Your Itchy Scalp May be Due to Future Hair Loss

We’ve all had an itchy scalp before, or an itchy beard. While an itch with a beard is generally the norm, the head may not be as normal as you think. Sure, there are a number of normal reasons to have an itchy scalp, but did you know that it can also be the sign of early hair loss?

Earlier this week, I was reading through some tips on, and found that an itchy scalp may be the first sign of early hair loss. As someone who does have quite the itchy scalp, I couldn’t imagine losing my lucks locks (totally exaggerating, but really – my hair is great).

With that being said, you shouldn’t assume the worst and head out to buy the latest in hair loss supplements, as you may be overreacting. An itchy scalp is quite the common symptom for a number of diseases or issues, and many that will leave your hair where it is: on your scalp, not on your bathroom floor.

If you’re someone who suffers from an extremely itchy head, you should dive deeper and pinpoint other symptoms to assist you finding out the answer. If you’re someone that doesn’t have much hair loss at all, and you’ve had an itchy scalp for a while, you shouldn’t worry. Below, I’ll outline the various conditions that come with an itchy scalp that don’t necessarily mean you’re going to lose your hair.

Conditions That May Cause an Itchy Scalp

One of the more common issues with an itchy scalp may be head lice. While it won’t directly make you lose your hair, you may have to cut or shave your hair to get all of the lice out – if you have a thick, long, luscious head of hair; however, there are shampoo methods that date back decades that are just as efficient in getting out head lice. Let’s take a look at other issues you may see with paired with an itchy scalp below.

Allergic reactions – it’s no secret that you can have an allergic reaction to a number of hair care products. Whether it’s gel, dry shampoo, or shampoo and conditioner in general, our bodies take certain substances and treat them as a type of pathogen. When our body reacts t this, it produces an itching sensation. Even if you weren’t allergic to your favorite hair product last week, your body may decide that it doesn’t like it today. It’s worth noting that you shouldn’t assume the newest product in your toolkit is the culprit, but it’s a good indicator that it just may be.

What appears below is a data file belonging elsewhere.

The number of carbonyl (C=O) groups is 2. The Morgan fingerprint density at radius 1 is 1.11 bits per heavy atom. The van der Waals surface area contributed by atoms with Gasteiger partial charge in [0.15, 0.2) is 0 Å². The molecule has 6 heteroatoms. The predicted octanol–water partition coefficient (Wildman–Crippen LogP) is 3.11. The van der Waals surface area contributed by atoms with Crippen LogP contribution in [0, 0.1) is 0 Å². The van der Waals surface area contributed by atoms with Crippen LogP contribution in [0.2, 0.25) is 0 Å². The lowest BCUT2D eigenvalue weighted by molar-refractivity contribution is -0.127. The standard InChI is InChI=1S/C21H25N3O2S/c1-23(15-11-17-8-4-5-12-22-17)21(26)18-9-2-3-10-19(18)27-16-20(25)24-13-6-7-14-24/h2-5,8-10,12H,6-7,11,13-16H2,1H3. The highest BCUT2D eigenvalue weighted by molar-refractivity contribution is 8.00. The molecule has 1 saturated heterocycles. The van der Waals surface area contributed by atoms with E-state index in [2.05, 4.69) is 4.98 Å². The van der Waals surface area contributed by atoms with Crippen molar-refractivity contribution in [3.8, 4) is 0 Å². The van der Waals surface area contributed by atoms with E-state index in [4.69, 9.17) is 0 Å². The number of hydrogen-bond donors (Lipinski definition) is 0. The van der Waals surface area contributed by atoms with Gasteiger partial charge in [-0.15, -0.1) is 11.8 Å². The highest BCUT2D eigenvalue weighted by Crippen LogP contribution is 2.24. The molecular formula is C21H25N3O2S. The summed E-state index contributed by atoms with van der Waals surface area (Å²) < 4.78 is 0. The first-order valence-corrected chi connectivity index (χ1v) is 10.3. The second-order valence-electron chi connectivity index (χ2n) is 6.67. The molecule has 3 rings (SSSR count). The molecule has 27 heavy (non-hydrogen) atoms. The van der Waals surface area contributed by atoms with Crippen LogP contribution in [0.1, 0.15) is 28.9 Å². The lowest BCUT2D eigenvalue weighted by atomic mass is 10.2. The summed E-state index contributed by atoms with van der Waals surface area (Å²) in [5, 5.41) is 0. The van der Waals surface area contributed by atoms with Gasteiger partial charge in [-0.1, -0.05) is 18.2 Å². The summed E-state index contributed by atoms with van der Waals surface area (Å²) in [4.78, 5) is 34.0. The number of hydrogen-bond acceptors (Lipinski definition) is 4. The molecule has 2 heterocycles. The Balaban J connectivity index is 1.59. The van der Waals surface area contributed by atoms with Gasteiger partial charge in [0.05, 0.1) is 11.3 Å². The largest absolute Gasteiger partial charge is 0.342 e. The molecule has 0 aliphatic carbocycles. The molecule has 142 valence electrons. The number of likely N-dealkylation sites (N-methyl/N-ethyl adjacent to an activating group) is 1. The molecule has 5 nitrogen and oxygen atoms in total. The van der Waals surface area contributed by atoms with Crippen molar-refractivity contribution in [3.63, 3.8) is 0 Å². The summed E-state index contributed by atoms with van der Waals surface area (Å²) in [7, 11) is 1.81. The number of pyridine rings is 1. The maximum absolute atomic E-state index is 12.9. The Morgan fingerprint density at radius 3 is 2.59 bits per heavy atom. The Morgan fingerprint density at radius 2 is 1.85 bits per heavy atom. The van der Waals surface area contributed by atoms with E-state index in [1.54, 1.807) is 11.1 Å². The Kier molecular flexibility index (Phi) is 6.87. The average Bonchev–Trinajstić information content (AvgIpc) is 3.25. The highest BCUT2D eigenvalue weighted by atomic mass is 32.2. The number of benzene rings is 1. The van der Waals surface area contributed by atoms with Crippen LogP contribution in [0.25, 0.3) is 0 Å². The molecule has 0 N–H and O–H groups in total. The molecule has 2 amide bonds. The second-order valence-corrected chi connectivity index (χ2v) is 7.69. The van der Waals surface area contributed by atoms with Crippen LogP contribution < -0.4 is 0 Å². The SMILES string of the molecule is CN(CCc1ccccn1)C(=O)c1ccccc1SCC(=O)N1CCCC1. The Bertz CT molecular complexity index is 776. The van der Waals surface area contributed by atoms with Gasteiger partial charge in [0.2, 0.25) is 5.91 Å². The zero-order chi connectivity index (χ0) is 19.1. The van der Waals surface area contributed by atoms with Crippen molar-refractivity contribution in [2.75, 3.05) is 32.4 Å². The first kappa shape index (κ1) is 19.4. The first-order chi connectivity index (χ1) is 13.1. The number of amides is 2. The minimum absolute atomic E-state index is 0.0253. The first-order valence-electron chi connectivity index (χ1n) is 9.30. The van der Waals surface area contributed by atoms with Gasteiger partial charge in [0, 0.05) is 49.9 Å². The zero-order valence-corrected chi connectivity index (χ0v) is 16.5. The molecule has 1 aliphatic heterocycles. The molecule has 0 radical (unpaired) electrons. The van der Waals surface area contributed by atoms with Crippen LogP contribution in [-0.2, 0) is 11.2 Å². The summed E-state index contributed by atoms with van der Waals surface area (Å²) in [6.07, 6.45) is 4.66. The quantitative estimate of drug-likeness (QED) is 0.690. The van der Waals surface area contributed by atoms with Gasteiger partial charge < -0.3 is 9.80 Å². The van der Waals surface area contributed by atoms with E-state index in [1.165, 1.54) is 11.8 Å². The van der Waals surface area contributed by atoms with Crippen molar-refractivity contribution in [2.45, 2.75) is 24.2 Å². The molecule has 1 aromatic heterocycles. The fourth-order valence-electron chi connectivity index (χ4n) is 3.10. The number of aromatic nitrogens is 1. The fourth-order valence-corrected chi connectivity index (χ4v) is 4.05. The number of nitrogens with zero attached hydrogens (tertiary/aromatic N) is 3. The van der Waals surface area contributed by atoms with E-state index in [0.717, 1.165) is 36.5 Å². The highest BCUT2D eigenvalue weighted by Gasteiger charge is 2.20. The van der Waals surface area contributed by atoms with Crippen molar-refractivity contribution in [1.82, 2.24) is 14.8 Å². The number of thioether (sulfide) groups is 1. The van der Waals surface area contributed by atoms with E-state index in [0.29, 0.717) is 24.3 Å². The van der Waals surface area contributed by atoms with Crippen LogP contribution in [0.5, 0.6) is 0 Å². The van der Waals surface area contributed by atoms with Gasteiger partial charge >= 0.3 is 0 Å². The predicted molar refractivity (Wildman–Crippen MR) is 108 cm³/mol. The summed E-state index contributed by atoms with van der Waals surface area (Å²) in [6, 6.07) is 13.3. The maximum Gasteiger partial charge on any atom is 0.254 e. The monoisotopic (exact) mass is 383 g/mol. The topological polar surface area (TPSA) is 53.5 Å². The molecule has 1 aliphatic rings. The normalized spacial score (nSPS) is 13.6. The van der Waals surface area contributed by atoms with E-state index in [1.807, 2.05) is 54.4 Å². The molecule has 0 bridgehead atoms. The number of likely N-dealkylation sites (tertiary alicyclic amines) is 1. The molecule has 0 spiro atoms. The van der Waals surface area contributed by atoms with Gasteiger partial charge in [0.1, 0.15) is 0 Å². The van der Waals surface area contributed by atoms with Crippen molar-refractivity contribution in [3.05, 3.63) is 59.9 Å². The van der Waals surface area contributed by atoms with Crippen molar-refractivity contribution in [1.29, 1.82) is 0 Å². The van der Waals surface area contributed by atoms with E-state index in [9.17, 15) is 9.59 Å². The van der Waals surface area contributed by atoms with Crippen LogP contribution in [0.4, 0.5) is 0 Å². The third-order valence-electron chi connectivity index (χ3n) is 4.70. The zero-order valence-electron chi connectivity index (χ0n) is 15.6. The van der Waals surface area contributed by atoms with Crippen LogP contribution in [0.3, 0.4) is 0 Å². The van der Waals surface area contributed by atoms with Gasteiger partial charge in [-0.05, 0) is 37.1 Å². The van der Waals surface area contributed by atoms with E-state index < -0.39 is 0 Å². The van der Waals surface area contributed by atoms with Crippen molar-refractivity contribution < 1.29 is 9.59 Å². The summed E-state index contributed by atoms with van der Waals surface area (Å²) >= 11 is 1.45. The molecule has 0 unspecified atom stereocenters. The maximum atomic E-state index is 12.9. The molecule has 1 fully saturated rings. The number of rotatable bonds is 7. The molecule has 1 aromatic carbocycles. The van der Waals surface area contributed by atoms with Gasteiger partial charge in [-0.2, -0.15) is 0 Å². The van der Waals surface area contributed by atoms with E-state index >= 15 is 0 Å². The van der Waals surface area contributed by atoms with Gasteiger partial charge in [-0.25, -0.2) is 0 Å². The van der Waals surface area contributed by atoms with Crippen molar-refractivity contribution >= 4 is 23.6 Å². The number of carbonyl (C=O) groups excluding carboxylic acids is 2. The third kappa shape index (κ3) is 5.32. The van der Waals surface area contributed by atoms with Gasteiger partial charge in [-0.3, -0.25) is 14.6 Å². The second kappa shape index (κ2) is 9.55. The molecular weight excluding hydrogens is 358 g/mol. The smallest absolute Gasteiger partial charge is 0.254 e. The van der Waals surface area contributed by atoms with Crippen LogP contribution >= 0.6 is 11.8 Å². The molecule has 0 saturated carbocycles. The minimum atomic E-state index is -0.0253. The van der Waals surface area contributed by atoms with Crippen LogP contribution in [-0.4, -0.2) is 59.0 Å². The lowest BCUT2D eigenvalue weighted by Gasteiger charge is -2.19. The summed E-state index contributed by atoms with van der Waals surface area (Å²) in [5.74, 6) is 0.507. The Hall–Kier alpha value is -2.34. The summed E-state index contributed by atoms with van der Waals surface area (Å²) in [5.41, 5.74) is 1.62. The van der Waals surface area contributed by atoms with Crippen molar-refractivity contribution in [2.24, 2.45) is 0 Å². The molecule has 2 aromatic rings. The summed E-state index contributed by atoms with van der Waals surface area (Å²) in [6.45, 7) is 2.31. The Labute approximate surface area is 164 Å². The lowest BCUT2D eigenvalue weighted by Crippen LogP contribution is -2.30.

Psoriasis – Psoriasis is one of the leading itchy diseases, and not just in men, either. This type of condition leaves dry patches on the skin and they can become more common in times of stress. If you have this on your head, you may find that your hair is thinning or coming out. The aforementioned is due to the non-conducting properties of the area for hair growth. While hair growth may take some time to encourage, your hair will grow back from this sort of thing.

Tinea capitis – an early symptom of tinea capitis is actually itching, much like the aforementioned psoriasis. If you think you’ve gotten ringworm, chill – it may just be tinea capitis, which presents itself in the form of ringworm-like patches. Furthermore, these patches will inhibit the follicles of the hair, leading you to have some sort of hair loss.

Other issues you may have may see with itching include the following:

  • Dandruff
  • Actual hair loss from genetics or your diet

Treating the Varying Conditions

While there are a number of shampoos that will effectively help you in reducing itchiness on your scalp, you should take a look at new products, your diet, if you have dandruff, dry skin, or psoriasis. If you do have psoriasis, Grooming Adept mentions that you should use a type of ketoconazole shampoo or something recommended by your doctor to disrupt the fungi’s healthy habitat. When their habitat is shook, they die, and you get your skin back.

There are other techniques that can be used to encourage hair growth, including:

Stress reduction – Whether you have psoriasis or not, hair loss is a common thing to see with those who are stressed. While I’m still researching if stress is why I have all this grey hair, you may see that stress causes distress within your hair follicles. When your body stresses, the follicles have a disruption in anti-inflammatory processes, causing your body to see a production in more cortisol than you typically would. When you aren’t stressed, you won’t lose hair (as much or at all). Participate in breathing exercises, and maybe even a bit of meditation to help you out.

Other methods of treating an itchy scalp include:

My Conclusion

While every man’s scalp differs, you should always try and pinpoint what’s causing your hair loss. It could be food for you, or it may be a product that you’ve been using for years. If you’re still stumped, you’ll want to consult your primary care physician today.